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Perashat Vaethanan 5777

Home > Rabbi's Weekly Message > Perashat Vaethanan 5777

Perashat Vaethanan 5777

Friday, August 04, 2017 Author: Rabbi Mimoun Miller

In the beginning of this week's Perasha, Moshe Rabenu recounts to Benei Yisrael how he pleaded in prayer to Hashem to allow him to enter the Land of Israel. Our sages tell us that he prayed 515 prayers as is the numerical value of the word Vaethanan.

Why would Moshe Rabenu reveal to 'Am Yisrael that no matter how much he pleaded, Hashem continuously refused his requests? As a faithful servant of G-d, Moshe should have concealed from the nation his constant pleas, since Hashem refused his request. This way they would not have doubts in their faith because of Hashem's exacting judgment. Further, upon hearing that even their holy leader had the gates of prayer locked before him, the nation might be discouraged from ever turning to God in prayer.

Despite the risk, Moshe elaborates to the nation, in full detail, the 515 times he beseeched Hashem and Hashem's continuous refusal to accept his prayer. Moshe must have recognized that the advantage outweighed the risk, and that the lessons learned from the message would far exceed any adverse reaction that could have resulted from revealing the story. 

Through this episode, Moshe is teaching the Jewish people an important lesson about prayer. We can all understand the sometimes misguided idea that one prays to Hashem only when he desires something specific, whether it be to increase parnassah, improve one's health, find a spouse, etc. However, Moshe is showing us that the act of prayer itself has an intrinsic value, even if we do not obtain anything through it. The act of prayer offers us the tremendous value of speaking and connecting to our Creator.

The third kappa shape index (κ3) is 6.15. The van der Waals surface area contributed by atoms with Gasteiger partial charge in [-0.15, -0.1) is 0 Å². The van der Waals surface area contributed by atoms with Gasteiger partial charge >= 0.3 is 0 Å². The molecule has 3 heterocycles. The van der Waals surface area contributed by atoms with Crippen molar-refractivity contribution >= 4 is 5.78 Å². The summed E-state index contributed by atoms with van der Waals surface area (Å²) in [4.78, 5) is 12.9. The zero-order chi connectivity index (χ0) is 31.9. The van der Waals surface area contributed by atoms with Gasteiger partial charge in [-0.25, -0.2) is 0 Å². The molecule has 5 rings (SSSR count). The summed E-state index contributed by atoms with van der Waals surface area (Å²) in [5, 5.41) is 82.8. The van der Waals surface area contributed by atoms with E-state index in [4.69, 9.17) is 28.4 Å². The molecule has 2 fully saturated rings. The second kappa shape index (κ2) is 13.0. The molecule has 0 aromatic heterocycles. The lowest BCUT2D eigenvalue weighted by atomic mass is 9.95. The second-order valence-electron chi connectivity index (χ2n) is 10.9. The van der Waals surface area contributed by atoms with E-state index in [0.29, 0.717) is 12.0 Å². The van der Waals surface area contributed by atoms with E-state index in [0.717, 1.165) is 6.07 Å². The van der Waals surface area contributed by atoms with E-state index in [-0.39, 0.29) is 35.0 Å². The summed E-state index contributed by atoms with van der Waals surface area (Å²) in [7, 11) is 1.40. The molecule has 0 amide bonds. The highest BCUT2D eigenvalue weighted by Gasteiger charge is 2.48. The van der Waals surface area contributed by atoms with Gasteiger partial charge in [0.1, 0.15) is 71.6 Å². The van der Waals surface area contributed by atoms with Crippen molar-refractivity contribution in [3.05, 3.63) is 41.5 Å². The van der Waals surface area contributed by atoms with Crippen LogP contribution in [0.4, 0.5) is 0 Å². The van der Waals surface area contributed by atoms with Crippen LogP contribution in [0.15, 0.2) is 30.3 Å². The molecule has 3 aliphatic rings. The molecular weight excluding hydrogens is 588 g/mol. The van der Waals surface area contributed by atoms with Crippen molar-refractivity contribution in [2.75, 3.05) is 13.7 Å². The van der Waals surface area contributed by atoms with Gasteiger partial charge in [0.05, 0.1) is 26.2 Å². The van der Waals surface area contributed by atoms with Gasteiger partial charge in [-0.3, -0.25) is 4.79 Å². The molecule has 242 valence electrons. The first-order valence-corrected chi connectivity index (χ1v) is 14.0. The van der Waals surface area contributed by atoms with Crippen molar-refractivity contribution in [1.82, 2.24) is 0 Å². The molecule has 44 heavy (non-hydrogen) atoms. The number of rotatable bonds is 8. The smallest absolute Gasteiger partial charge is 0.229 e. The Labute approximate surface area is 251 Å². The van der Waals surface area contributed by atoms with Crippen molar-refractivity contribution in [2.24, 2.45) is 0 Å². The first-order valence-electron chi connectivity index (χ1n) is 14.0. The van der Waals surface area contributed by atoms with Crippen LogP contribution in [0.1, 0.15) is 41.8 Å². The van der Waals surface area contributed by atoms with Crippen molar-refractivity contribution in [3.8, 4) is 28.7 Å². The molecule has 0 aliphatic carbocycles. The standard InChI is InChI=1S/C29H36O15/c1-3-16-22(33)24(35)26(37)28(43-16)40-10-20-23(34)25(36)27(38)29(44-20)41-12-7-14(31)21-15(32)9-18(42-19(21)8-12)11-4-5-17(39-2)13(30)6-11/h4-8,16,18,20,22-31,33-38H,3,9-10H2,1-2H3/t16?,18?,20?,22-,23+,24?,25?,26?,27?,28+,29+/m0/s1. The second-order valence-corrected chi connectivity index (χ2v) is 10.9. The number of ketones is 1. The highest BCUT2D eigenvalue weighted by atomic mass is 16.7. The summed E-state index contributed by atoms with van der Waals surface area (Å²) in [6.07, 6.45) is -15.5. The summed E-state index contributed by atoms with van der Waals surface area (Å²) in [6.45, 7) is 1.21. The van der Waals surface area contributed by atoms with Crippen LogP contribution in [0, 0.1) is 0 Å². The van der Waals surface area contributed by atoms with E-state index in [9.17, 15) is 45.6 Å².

Moshe is teaching us that when we pray, we shouldn't expect Hashem to fulfill whatever it is we are asking for, but rather we should pray because it is important for us to speak to Him and to have an intimate connection with the creator who understands the depths of the heart.

Moshe Rabenu knows he would not be allowed to enter the Land of Israel, yet he still pleads with Hashem and pours out his heart saying how pained he is that he would not be able to enter the land which he loves so much. Hashem asks for Moshe's understanding as well, and we might almost say he even shared his pain. Since Hashem replies saying "Aleh rosh hapisga" - Go to the top of the hill... and see with your eyes. The Midrash says that this was Hashem telling Moshe if you climb all the way up to the hilltop then you will see with your own eyes how it pains me too that you will not cross the Jordan. Moshe Rabenu allows us to take a glimpse into his personal conversation so that we would also understand the purpose of prayer which is to connect with Hashem. One of the best ways of connecting is by sharing what we are going through as we see from Moshe.

May we all merit that all our wishes be fulfilled, and moreover, may we feel the need to continue to pray and connect to the source of all the good in the world. May it be His will that all our prayers should be a conversation of the heart.

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